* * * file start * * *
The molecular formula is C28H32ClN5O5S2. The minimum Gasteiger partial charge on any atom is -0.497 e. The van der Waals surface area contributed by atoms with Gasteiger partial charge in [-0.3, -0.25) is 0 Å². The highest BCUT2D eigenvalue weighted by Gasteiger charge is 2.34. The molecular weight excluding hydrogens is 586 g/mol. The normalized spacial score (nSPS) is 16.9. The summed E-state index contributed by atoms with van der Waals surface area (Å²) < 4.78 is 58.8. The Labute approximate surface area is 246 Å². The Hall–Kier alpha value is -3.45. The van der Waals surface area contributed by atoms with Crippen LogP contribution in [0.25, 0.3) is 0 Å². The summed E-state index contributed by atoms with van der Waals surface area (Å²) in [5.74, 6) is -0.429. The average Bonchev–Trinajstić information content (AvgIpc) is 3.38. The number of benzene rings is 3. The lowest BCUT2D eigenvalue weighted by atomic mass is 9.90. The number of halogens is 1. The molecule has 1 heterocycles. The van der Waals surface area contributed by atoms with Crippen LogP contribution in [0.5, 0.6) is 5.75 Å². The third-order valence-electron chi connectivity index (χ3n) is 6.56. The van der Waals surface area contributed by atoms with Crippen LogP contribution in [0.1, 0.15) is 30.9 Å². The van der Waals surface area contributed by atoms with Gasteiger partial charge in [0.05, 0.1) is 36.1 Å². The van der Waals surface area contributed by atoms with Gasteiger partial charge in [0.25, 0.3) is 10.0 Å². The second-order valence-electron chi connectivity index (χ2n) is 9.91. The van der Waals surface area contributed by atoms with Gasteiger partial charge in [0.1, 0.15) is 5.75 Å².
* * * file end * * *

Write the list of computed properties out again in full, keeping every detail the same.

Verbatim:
The molecular formula is C28H32ClN5O5S2. The minimum Gasteiger partial charge on any atom is -0.497 e. The van der Waals surface area contributed by atoms with Gasteiger partial charge in [-0.3, -0.25) is 0 Å². The highest BCUT2D eigenvalue weighted by Gasteiger charge is 2.34. The molecular weight excluding hydrogens is 586 g/mol. The normalized spacial score (nSPS) is 16.9. The summed E-state index contributed by atoms with van der Waals surface area (Å²) < 4.78 is 58.8. The Labute approximate surface area is 246 Å². The Hall–Kier alpha value is -3.45. The van der Waals surface area contributed by atoms with Crippen LogP contribution in [0.25, 0.3) is 0 Å². The summed E-state index contributed by atoms with van der Waals surface area (Å²) in [5.74, 6) is -0.429. The average Bonchev–Trinajstić information content (AvgIpc) is 3.38. The number of benzene rings is 3. The lowest BCUT2D eigenvalue weighted by atomic mass is 9.90. The number of halogens is 1. The molecule has 1 heterocycles. The van der Waals surface area contributed by atoms with Crippen LogP contribution in [0.5, 0.6) is 5.75 Å². The third-order valence-electron chi connectivity index (χ3n) is 6.56. The van der Waals surface area contributed by atoms with Crippen LogP contribution in [0.1, 0.15) is 30.9 Å². The van der Waals surface area contributed by atoms with Gasteiger partial charge in [0.05, 0.1) is 36.1 Å². The van der Waals surface area contributed by atoms with Gasteiger partial charge in [0.25, 0.3) is 10.0 Å². The second-order valence-electron chi connectivity index (χ2n) is 9.91. The van der Waals surface area contributed by atoms with Gasteiger partial charge in [0.1, 0.15) is 5.75 Å².